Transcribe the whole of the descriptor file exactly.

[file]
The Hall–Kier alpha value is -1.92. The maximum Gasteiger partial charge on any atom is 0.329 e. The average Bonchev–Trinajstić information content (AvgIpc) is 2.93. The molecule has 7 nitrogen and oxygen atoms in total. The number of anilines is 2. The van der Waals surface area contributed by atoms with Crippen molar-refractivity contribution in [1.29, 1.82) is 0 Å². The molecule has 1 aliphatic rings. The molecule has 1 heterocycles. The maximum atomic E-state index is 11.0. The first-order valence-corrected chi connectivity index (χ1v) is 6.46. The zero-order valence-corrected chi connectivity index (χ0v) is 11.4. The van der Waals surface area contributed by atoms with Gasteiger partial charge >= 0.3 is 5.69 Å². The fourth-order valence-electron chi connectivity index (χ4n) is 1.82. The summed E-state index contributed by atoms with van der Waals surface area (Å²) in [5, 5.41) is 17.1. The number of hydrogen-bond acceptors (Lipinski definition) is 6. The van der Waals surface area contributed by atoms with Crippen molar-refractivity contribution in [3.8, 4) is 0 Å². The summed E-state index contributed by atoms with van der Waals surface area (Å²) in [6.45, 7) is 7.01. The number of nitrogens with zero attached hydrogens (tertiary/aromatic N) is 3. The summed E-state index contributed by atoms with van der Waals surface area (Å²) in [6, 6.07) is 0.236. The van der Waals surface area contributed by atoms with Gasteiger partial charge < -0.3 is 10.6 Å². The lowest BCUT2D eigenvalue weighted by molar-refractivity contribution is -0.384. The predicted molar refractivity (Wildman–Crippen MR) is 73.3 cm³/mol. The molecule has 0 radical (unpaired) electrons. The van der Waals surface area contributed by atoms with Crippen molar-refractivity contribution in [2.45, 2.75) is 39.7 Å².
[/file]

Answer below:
The Hall–Kier alpha value is -1.92. The maximum Gasteiger partial charge on any atom is 0.329 e. The average Bonchev–Trinajstić information content (AvgIpc) is 2.93. The molecule has 7 nitrogen and oxygen atoms in total. The number of anilines is 2. The van der Waals surface area contributed by atoms with Crippen molar-refractivity contribution in [1.29, 1.82) is 0 Å². The molecule has 1 aliphatic rings. The molecule has 1 heterocycles. The maximum atomic E-state index is 11.0. The first-order valence-corrected chi connectivity index (χ1v) is 6.46. The zero-order valence-corrected chi connectivity index (χ0v) is 11.4. The van der Waals surface area contributed by atoms with Gasteiger partial charge >= 0.3 is 5.69 Å². The fourth-order valence-electron chi connectivity index (χ4n) is 1.82. The summed E-state index contributed by atoms with van der Waals surface area (Å²) in [5, 5.41) is 17.1. The number of hydrogen-bond acceptors (Lipinski definition) is 6. The van der Waals surface area contributed by atoms with Crippen molar-refractivity contribution in [3.8, 4) is 0 Å². The summed E-state index contributed by atoms with van der Waals surface area (Å²) in [6.45, 7) is 7.01. The number of nitrogens with zero attached hydrogens (tertiary/aromatic N) is 3. The summed E-state index contributed by atoms with van der Waals surface area (Å²) in [6, 6.07) is 0.236. The van der Waals surface area contributed by atoms with Gasteiger partial charge < -0.3 is 10.6 Å². The lowest BCUT2D eigenvalue weighted by molar-refractivity contribution is -0.384. The predicted molar refractivity (Wildman–Crippen MR) is 73.3 cm³/mol. The molecule has 0 radical (unpaired) electrons. The van der Waals surface area contributed by atoms with Crippen molar-refractivity contribution in [2.45, 2.75) is 39.7 Å².